Adobe Talks About the Method and Challenges of Creating Photo Software

Dream jobs are made where individuals labor in love, and passions are fostered. It is where “working” is hardly the right descriptor for they day-to-day. Seeing people who truly love their work and work for their passion is rare. I want to tell those stories, and I found one worth telling at a place where they produce the tools that make the lives of creative professionals possible- tools that often at first we never knew we needed, but now would find it impossible to live without.

Almost a year ago, I knew I wanted to hear the story of Adobe and meet the faces and names behind the software I, and I’m sure all of you, use every day. Adobe did not ask me to come in, did not pay for this coverage, and the process of organizing the interviews took nearly nine months to coordinate.

In that nine months, the story at Adobe shifted dramatically, with a totally new product line and an emphasis on subscription-based software. With all that in mind, I took a trip to Adobe’s headquarters in San Jose as well as their beautiful San Francisco office to get a different perspective than we normally see. I wanted to see faces and personalities instead of just names. I wanted to meet the people and hear how they produce software that is undoubtedly, no matter if you approve of their pay policies or love their new system, the best suite of digital production programs on the market. I wanted to give Adobe the chance to tell their story through the great minds they employ. How, I asked, are they capable of continually producing software that pushes the envelope and expand what we as creatives have come to expect from our post-production tools?

The answer is not a straightforward one. It’s not a highway, but a city block. There are testers and prototypes always in flux. The plan for the next release is already in motion by the time the most current release is available to consumers. But it is not just testing and discussion, but more importantly the environment that Adobe fosters.

Question everything. Fear nothing. You cannot grow by second guessing intuition.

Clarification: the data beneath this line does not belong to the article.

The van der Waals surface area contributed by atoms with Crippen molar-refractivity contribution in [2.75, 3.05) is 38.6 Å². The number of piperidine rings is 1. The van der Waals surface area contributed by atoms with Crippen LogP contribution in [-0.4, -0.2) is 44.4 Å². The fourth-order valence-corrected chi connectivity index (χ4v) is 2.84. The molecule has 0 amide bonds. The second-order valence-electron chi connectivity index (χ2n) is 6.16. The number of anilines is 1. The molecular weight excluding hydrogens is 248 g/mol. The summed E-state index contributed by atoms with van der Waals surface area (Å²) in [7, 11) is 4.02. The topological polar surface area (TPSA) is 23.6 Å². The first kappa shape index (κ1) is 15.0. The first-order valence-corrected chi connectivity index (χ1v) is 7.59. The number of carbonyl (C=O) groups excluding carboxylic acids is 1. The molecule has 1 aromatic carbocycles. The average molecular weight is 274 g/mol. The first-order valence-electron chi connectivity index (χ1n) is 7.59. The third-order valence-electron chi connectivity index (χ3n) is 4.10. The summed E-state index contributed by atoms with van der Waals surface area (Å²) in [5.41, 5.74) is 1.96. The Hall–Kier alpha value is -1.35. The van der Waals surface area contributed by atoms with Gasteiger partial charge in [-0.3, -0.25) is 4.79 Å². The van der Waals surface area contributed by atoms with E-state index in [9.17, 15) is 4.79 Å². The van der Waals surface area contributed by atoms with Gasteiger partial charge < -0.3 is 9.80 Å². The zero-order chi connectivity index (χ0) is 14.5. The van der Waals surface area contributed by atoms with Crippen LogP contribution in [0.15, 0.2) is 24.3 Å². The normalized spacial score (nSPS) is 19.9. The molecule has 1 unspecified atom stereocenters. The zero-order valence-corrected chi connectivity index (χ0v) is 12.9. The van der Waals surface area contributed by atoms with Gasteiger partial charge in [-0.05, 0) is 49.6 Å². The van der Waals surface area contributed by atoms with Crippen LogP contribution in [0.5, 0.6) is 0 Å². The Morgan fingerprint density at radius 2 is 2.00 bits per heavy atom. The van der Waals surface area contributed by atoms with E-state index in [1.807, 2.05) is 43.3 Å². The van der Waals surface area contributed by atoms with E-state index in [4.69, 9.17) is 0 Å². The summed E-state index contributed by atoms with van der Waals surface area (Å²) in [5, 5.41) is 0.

Jeff Chien, the man behind the hugely popular Healing Brush tool as well as the newly released Camera Shake Reduction, decides his own workflow. He works with highly intelligent people to determine where they can tear down the next “it’s impossible” wall. It's this freedom to work on the tasks that interest him that lead to the greatest enhancements to the software. Creative freedom abounds.

“You have to believe it is possible,” he says. “Many people don’t believe it is possible. I believe it is possible.” This is the mentally Jeff takes every day, no matter what is presented to him. To say he thinks outside the box would be to place him into too confining of a cliché. What Jeff does, and what the entire team at Adobe seems to do, is open themselves to what most engineering organizations don’t care about: aesthetics. It’s a business that makes software, but it’s made up of artists. The reason Adobe can succeed at what they do is because they continually seek creative minds. They don’t guess what creatives want in their high performance software, they know because the company is made of them and built on their shoulders.

Whether or not you agree with their policies, Adobe has done something at their core that I think can be appreciated by everyone: they refused to sit on their laurels. Sure, years ago they were number one at the top of the industry. They could have slowed down, they could have gotten comfortable, but they didn’t. Rather than stand at the top of that mountain and enjoy the view, they continued on to the next mountain in the distance, encouraged by their past success only because it proved what was possible and what they could achieve. Instead of excitement at what was done, they asked themselves, “why shouldn’t we go for even more?”

At the end of this project, the thought I am left with is "believe the impossible." Don't believe anyone who says it can't be done. Today's impossible is tomorrow's extraordinary.

Shot and Edited by Jaron Schneider

Music Licensed Through
Camera and Grip Equipment Provided by
Optics Courtesy of Sigma USA

Special Thanks:
Rebecca Britt and Pratik Naik
The Adobe Photoshop, Lightroom and PR Teams

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Zach Sutton's picture

This came out so good. Great job Jaron

I really don't understand the purpose of this video. Poorly made, no point, boring and it feels straight up like an advertisement. An advertisement that I don't even understand what it is advertising, except for just how awesome Adobe employees think they are. It feels like they paid the FStoppers to post this video. Hope you guys don't post stuff just because you were paid to.